Search
| Mostly Cloudy, 82 F (28 C)
| RSS | |

SECTIONS:

 

Arts · Politics · Crime
· Sports · Food ·
· Opinion · NOLA ·
Lagniappe

 
THE

Defender Picks

 

samedi

September 5th

 

Super Fresh Hip Hop Fest

Lakefront Arena, 8p.m.

Salt N Pepa, Slick Rick and others take Nola

 

Louisiana Seafood Festival 

City Park Festival Grounds, 11a.m.

Celebration of the state’s seafood and music

 

Disorientation

Howlin’ Wolf, 9:30p.m.

Naughty Professor + Elysian Feel and more

 

Bourbon Street Extravaganza

Bourbon and St. Ann Streets, 6p.m.

Free outdoor concert as part of Southern Decadence

 

Crescent City Farmer’s Market

700 Magazine St., 8a.m.-12p.m.

Downtown edition of the city's prime local market

 

Freret St. Market

4405 Freret St., 12p.m.

September's version of the monthly arts and food market

dimanche

September 6th

Louisiana Seafood Festival 

City Park Festival Grounds, 11a.m.

Last day to grab some seafood and catch some jams

 

Mistress America

Prytania, 12p.m.;2p.m.;4p.m.;6p.m.;8p.m.;10p.m.

A college freshman is seduced by her step-sister’s mad schemes

 

What So Not

Republic, 9p.m.

Australian electronic music project

 

September Open Mic & Slam

Old Marquer Theater, 6:30p.m.

Monthly slam and fundraiser 

 

Southern Decadence Walking Parade

Golden Lantern, 2p.m.

Pride and parades

lundi

September 7th

Alex Culbreth

Circle Bar, 10p.m.

Playing with The Idlewild String Confederation and Necessary Gentlemen 

 

In The Den: Fair City Fire

Howlin’ Wolf, 8p.m.

Also ft. Fire Bug and Bon Bon Vivant

 

Alexis & The Samurai

Chickie Wah Wah, 8p.m.

Alexis Marceaux and Sam Craft

 

Higher Heights Reggae Band

Blue Nile, 9p.m.

Roots, rock and reggae

 

Yes Ma’am

Hi-Ho Lounge, 10p.m.

Royal St band takes the stage

mardi

September 8th

Jesmyn Ward

Dixon Hall, 6:30p.m.

Reading by author of "Men We Reaped"

 

Passion Pit

Joy Theater, 7:30p.m.

Known for "Take A Walk" and "Sleepyhead"

 

Geeks Who Drink Trivia 

Publiq House, 7p.m.

Grab a beer and a Scantron

 

Cyrus Nabipoor Residency ft. Monomyth

Gasa Gasa, 9p.m.

Also ft. Doombalaya and Brass Lightening 

 

In The Den: Comedy Beast

Howlin’ WOlf, 8:30p.m.

Free standup showcase

 

Jon Cleary 

Chickie Wah Wah, 8p.m.

British blues pianist and composer

mercredi

September 9th

From Leah Chase to Morgus the Magnificent 

410 Chartres St, 6p.m.

A lecture looking at post-Katrina development

 

Roman Holiday 

Prytania, 10a.m.

Princess Audrey Hepburn lives like a plebeian for the day

 

Crooks on Tape

Circle Bar, 10p.m.

Los Angeles trio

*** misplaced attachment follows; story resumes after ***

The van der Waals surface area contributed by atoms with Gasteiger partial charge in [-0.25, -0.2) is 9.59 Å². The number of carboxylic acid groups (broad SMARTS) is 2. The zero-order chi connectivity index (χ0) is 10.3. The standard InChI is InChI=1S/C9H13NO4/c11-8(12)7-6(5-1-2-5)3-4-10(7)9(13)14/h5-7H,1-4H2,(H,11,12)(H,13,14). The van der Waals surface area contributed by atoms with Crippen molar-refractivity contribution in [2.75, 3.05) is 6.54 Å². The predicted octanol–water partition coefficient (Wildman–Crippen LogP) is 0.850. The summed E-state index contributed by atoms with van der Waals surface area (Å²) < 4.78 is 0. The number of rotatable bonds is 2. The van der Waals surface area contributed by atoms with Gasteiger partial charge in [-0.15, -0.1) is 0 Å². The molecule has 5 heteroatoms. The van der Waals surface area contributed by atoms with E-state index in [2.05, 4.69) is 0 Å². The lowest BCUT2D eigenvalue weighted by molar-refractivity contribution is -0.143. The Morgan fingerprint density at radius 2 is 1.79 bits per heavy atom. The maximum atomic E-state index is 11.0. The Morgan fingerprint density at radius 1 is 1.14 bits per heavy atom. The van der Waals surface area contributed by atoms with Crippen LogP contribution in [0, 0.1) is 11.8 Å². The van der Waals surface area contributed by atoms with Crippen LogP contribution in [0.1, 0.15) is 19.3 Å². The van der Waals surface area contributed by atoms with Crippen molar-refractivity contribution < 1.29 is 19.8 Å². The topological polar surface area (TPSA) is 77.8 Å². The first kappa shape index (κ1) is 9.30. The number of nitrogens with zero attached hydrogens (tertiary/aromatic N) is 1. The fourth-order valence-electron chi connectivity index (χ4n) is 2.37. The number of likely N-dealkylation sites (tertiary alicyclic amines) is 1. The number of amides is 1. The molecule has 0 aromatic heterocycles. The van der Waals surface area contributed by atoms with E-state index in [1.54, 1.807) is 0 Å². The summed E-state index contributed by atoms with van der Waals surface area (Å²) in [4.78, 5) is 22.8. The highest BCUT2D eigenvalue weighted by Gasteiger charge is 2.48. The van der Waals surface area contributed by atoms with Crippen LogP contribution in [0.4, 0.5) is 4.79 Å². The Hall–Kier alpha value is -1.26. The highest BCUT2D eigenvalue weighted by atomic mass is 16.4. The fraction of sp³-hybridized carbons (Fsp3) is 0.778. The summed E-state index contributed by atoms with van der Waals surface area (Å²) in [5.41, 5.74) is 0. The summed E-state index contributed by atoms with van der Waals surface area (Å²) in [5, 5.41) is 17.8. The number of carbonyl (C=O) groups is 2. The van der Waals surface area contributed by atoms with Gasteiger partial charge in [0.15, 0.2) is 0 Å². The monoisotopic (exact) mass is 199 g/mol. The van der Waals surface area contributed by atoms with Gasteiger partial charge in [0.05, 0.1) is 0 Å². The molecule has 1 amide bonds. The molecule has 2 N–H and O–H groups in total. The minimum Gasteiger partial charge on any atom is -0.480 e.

Blues Night 2015

HOB, 7:30p.m.

Blues music benefiting Crimestoppers GNO

 

Heartless Bastards

OEJ, 9p.m.

Garage rock from Ohio

jeudi

September 10th

Ogden After Hours

Ogden Museum, 6p.m.

This week ft. The Brenton Sound

 

Paper Airplanes

Old Marquer, 9p.m.

Betrayal in modern day NYC

 

Tink

Howlin’ Wolf, 10p.m.

Rapper & singer-songwriter

 

Crookers

Republic, 10p.m.

Italian electro-house

 

Funk Monkey

d.b.a., 10p.m.

Funk from Nola

vendredi

September 11th

Tedo Stone

Gasa Gasa, 10p.m.

Rock n roll from ATL

 

Pee Wee’s Big Adventure

NOMA, 5p.m.

Art, music and movies in the garden

 

Halestorm

The Civic, 7:30p.m.

In support of their new album, “INTO THE WILD LIFE”

 

 

Lawrence Sieberth Quartet

Marigny Opera House, 8p.m.

Monthly Jazz Series 

 

Errata

Old Marquer, 7p.m.

Adventures of crooked cop and French Quarter stripper

 

Scales & Ales

Audubon Aquarium, 8p.m.

Music, drinks and fish

samedi

September 12th

The Rising

Ogden Museum, 4p.m.

Gallery talk about the rise in the photography community in New Orleans

 

Earl Sweatshirt

Republic, 9p.m.

Also ft. Remy Banks and NxWorries

 

The Wind in the Reeds

Historic Carver Theater, 6p.m.

Wendell Pierce’s Katrina memoir

 

Saints 5k Kickoff Run

Champions Square, 7:30a.m.

Grab your running shoes and your Saints jersey

 

Continental Drifters

Tip’s, 8p.m.

The reunion show ft. all the members from every year

 

Family Fair 

Ogden Museum, 10a.m.

Fun art and activities for the whole family


Inside the Bathtub

'Beasts of the Southern Wild' Director, Actors Talk Terrebone, Aurochs and The Final Frontier



After sweeping Sundance and Cannes, the team behind Beasts of the Southern Wild came home to New Orleans Monday night for the premiere of the movie that’s been on the tip of everyone’s tongues. On their arrival, the team behind the film that's made even the most curmudgeonly critics see hope in the form again, opened up about a movie that darted onto local radar screens only after getting attention abroad.

 

The brainchild of writer Lucy Alibar and co writer-director Benh Zeitlin, Beasts of the Southern Wild was shot in Terrebone Parish. Ben Richardson’s cinematography transforms the landscape into the surrealist locale known as “The Bathtub,” a fictional swampland that sits in isolation from the levee-enclosed world around it. Residents live off the land, celebrate every day, and refuse to leave their home for anything, even a flood that threatens to take everyone with it.

 

Threaded into the ominous disaster narrative is the myth of the aurochs, prehistoric creatures that have been released from their glacial preserves to kill off the human race.

 

Through a Child's Eyes

Don’t let the synopsis fool you, Beasts is not a science fiction movie. The aspects of the film that are fantastical are drawn from a six-year-old’s understanding of the world.

 

Hushpuppy, the young heroine of the film, embodies the defiance and courage of a hardened soldier along with the innocence of a child who longs for her mother, and she makes viewers remember what it means to be a child.  

 

“The way that we think about everything is it’s Hushpuppy’s point of view. We try to turn off the adult lens and respect the way that she sees the world.  It’s her movie and what she says goes, what she believes is real. It’s about being six. When I was six I had an imaginary friend and they were sitting right there, and if they insulted me, I got upset,” Zeitlin said.